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How hard will Brexit hit the US economy?

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Neil Hall/Reuters

(Read caption) A Brexit supporter holds a Union Flag at a Vote Leave rally in London, Britain on June 4, 2016.

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The British people have voted 52 percent to 48 percent to leave the European Union after 40 years of membership in an economic and political coalition first established in the mid-20th century to encourage collaboration among European countries in a time of war. It's difficult to guess over the long-term how exactly the decision will affect the US economy. But some experts predict the implications could reach far beyond the financial realm.

Last night's controversial vote sent global stocks tumbling on Friday morning, in “one of the biggest slumps on record,” reported Reuters, as European companies lost billions of dollars in value in early trading. As economists had estimated in anticipation of a potential leave vote, last night’s outcome led to a 10 percent drop in the value of the British pound – and a decline in the value of the Euro – compared to the US dollar to its lowest level in more than three decades. As of Friday morning, £1 was worth $1.37.

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Given America's deep ties with Britain, worth trillions in investments flowing both ways, the decision sent the markets into a freefall in the US too. The Dow was down nearly 400 points, or about 2.1 percent, in mid-morning trading. The S&P 500 was down around 50 points at 10:30 am ET. Despite the ominous market response, over the long term there won’t be much of a dent here, predicts at least one analyst.

“Today is just a classic market reaction,” which could last for weeks, Greg McBride, chief financial analyst at financial information repository Bankrate.com, tells The Christian Science Monitor. “This does not help Europe awaken from their economic coma, but here in the US we’ve been having to deal with a weak European economy for years.”

A stronger dollar over a declining pound and Euro (Britain never switched to the Euro), means business that export to Europe will suffer as American goods become more expensive abroad. On the other hand, says Mr. McBride, companies that import from Europe will save money, as will Americans traveling to the continent this summer.

“That trip just got a whole lot cheaper,” he predicts.

In the short term, Britain's economic slump could benefit Wall Street by giving the American financial services industry an edge over London, which is the financial capital of Europe, as Aaron Klein, a fellow, and D.J. Nordquist, chief of staff in Economic Studies at the Washington, DC-based think tank Brookings Institution, wrote in a column last week.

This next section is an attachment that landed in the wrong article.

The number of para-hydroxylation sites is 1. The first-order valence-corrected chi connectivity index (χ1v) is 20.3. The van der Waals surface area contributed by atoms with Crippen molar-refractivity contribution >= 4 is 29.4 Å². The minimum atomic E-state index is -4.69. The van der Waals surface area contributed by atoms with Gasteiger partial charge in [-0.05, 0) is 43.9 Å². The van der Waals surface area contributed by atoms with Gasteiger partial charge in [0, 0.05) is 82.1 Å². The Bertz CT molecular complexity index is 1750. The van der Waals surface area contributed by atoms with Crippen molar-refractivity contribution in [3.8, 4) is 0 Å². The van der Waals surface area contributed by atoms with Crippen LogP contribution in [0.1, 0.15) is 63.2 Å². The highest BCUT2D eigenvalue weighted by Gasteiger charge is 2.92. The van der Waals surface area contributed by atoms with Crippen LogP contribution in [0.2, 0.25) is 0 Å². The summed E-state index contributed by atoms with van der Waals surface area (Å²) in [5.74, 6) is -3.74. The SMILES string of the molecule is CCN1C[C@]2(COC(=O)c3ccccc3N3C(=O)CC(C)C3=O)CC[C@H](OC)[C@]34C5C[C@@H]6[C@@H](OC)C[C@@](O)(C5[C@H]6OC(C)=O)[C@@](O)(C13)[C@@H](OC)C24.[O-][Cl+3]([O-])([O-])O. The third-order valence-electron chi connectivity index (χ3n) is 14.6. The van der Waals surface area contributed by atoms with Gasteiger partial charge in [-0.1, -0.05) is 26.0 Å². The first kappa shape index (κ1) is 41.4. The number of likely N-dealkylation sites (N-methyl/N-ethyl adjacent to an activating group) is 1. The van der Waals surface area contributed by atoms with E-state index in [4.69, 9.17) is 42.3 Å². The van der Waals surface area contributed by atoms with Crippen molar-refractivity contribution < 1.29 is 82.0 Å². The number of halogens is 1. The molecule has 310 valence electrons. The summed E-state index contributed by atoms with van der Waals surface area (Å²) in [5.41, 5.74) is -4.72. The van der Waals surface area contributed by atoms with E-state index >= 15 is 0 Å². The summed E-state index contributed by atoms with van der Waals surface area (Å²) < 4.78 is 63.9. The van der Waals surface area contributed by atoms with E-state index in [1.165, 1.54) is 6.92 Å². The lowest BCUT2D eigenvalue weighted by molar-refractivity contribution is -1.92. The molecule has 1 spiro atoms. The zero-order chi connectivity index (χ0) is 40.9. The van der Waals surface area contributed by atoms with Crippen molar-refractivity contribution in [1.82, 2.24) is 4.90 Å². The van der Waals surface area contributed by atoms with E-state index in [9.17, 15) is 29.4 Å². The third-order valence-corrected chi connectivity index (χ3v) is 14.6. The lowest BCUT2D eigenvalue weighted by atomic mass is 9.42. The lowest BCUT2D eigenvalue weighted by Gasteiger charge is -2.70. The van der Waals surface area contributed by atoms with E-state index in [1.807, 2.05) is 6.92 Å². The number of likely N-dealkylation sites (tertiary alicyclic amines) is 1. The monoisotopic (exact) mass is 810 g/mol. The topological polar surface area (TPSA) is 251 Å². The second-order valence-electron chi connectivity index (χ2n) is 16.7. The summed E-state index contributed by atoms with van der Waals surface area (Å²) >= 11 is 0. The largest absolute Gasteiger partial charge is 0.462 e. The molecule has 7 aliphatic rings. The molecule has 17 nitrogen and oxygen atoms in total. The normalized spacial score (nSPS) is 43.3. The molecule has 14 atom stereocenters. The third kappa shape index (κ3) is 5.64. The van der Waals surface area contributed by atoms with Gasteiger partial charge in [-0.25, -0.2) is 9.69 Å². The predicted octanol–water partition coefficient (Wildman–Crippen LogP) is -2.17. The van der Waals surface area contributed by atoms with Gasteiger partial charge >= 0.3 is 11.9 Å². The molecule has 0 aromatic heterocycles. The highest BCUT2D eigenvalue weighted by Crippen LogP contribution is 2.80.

Additionally, only 4 percent of US exports go to the UK, so the impact of a recession from a trade standpoint would be minimal for the US.

But beyond immediate financial gains and losses, some say there are wider and more nuanced implications of the Brexit, or British exit from the European Union, vote.

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“It’s hard to see that this won’t have an impact on the US economy,” David Wessel, director of Brookings Institution’s Hutchins Center on Fiscal and Monetary Policy, tells the Monitor. “But more importantly, this is a manifestation of the anger of people who have been left out of the global economy."

The message sent by disaffected British voters could be a harbinger for the US election, Wessel says, the outcome of which will ultimately shape the US economy.

“The imperative now for elites in the US – business people, politicians – is that we can no longer pay lip service to the effects on people left out of globalization,” he says.

Republican presumptive presidential nominee Donald Trump, responding from Scotland today, where nearly two-thirds of the voters wanted to stay in the union, called the British vote to leave the EU “purely historic.” He praised the British who "took their country back” in a Tweet and drew parallels with the US, where “we will take America back,” he tweeted.


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